More than 50% of mice in Kentucky infected with Lyme bacteria

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In their study, Buchholz and colleagues, from Western Kentucky University, found that more than half of the mice in Kentucky tested positive for Borrelia burgdorferi. They also discovered that the prevalence of B. burgdorferi was higher in tissue than in blood – a finding consistent with other studies.

“Overall prevalence of B. burgdorferi in mammals examined by blood sampling was 21.8%, while prevalence in tissues was 63.5%,” writes Buchholz.

The prevalence rates of infected mammals was similar to those in other southeastern U.S. states. Studies in Georgia, Florida and South Carolina [2] have reported the prevalence to be 6.5% and 41.8%. Meanwhile, 25% to 37% of the small mammals in Virginia are infected with B. burgdorferi [3], according of Buchholz.

Kentucky has long been considered to be a non-endemic state, but Buchholz’s findings suggest that Kentucky residents may, in fact, be at a greater risk of contracting Lyme disease than initially thought.

“The presence of B. burgdorferi in rodent species in south-central Kentucky ostensibly poses a risk for B. burgdorferi to be vectored to and cause Lyme disease in humans,” writes Buchholz.

The numbers of human cases of Lyme disease in Kentucky was lower than expected based on the number of infected mammals. Buchholz explains that “one set of hypotheses suggests an anthropogenic cause such as under- and misreported cases, while the other set focuses on ecology.”

Nevertheless, the study documents that people in Kentucky are at risk of contracting Lyme disease.

 

References:

  1. Buchholz MJ, Davis C, Rowland NS, Dick CW. Borrelia burgdorferi in small mammal reservoirs in Kentucky, a traditionally non-endemic state for Lyme disease. Parasitol Res. 2018.
  2. Oliver JH, Jr., Lin T, Gao L, et al. An enzootic transmission cycle of Lyme borreliosis spirochetes in the southeastern United States. Proc Natl Acad Sci U S A. 2003;100(20):11642-11645.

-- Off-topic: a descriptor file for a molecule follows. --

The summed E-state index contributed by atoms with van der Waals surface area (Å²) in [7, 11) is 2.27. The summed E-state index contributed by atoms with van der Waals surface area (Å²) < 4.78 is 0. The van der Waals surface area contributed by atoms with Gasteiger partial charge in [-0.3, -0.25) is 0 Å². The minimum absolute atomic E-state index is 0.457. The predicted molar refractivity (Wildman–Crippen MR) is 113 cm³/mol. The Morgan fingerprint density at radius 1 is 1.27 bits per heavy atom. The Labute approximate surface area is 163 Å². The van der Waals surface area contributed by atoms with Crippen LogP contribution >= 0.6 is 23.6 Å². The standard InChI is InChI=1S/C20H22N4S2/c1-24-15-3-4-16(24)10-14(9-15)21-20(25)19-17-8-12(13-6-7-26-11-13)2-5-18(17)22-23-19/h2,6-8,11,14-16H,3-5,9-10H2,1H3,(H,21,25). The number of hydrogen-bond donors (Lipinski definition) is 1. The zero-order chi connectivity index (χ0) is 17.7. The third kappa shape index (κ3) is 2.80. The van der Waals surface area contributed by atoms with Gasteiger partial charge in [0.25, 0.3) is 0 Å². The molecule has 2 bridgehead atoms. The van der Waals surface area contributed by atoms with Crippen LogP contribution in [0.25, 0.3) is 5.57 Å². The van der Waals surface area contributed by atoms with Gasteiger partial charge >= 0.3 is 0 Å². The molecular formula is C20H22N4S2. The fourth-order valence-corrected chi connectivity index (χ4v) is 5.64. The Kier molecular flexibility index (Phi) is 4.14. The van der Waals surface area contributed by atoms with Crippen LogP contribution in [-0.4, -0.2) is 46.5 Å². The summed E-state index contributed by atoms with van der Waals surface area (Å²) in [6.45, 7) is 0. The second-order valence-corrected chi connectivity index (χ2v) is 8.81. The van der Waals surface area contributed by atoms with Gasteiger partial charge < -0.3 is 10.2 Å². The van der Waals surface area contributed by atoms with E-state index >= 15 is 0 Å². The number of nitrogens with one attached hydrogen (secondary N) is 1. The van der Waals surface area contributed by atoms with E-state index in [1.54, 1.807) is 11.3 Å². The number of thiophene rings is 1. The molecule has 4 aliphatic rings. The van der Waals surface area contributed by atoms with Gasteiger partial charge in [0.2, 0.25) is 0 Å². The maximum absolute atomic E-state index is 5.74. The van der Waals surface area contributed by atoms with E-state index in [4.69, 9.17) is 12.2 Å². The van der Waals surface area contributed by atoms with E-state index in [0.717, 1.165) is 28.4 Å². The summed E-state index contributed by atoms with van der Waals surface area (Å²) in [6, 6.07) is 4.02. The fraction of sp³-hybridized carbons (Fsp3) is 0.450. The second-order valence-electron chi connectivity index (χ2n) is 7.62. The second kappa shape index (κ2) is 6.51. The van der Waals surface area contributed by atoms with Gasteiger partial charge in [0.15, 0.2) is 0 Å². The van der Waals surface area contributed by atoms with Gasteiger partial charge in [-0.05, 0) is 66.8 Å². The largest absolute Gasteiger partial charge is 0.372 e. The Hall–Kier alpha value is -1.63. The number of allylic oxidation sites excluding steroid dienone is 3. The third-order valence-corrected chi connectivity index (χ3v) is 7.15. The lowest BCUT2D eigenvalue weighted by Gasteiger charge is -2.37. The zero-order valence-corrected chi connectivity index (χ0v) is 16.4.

3. Sonenshine DE, Ratzlaff RE, Troyer J, et al. Borrelia burgdorferi in eastern Virginia: comparison between a coastal and inland locality. Am J Trop Med Hyg. 1995;53(2):123-133.


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Gretchen BChristi WhiteDr. Daniel CameronVicki P.Graham Hickling, University of Tennessee Recent comment authors
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Gretchen B
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Gretchen B

I am another resident of Kentucky that has been diagnosed with Lyme . Northern Kentucky. I am sure that ticks carrying tickborne diseases are just cruising through the Ohio River Valley, which basically runs from Pennsylvania to the Mississippi river. In my area I know of almost 40 people fighting lyme or ” after damage”. We have all had to go out of state for treatment.

Christi White
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Christi White

My 7 yr old daughter was diagnosed with Lyme disease monday september 10th 2018. I live in Trigg county kentucky in a rural area by Lake Barkley. She has the bulls eye rash in 2 places. Tomorrow we go for lab testing in a county nearby. Me and my husband are so scared we don’t know where to take her to ensure she gets the best treatment available please any advice is welcome. Thank you to anyone with help or advice for reading my comment!

Graham Hickling, University of Tennessee
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Graham Hickling, University of Tennessee

The mouse study was done entirely at WKU’s Green River Reserve, so it’s a bit of a stretch to extend the results to all of Kentucky. Nevertheless, the conclusion is probably correct: a new survey of blacklegged ticks off deer found Borrelia infection in many KY counties. https://www.sciencedirect.com/science/article/pii/S1877959X1730571X

Vicki P.
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Vicki P.

We have patients from all over KY contacting us, KY Lyme Disease Association, that have confirmed Lyme disease. Our LLMD’s are fed up with KY for not doing more. We have to send patients out of state because UofL and UK continue to teach their doctors that Lyme is NOT in KY. Our whole family has Lyme and up and down our road, people have Lyme. Doctors do not recognize symptoms here and our LLMD’s are getting flooded.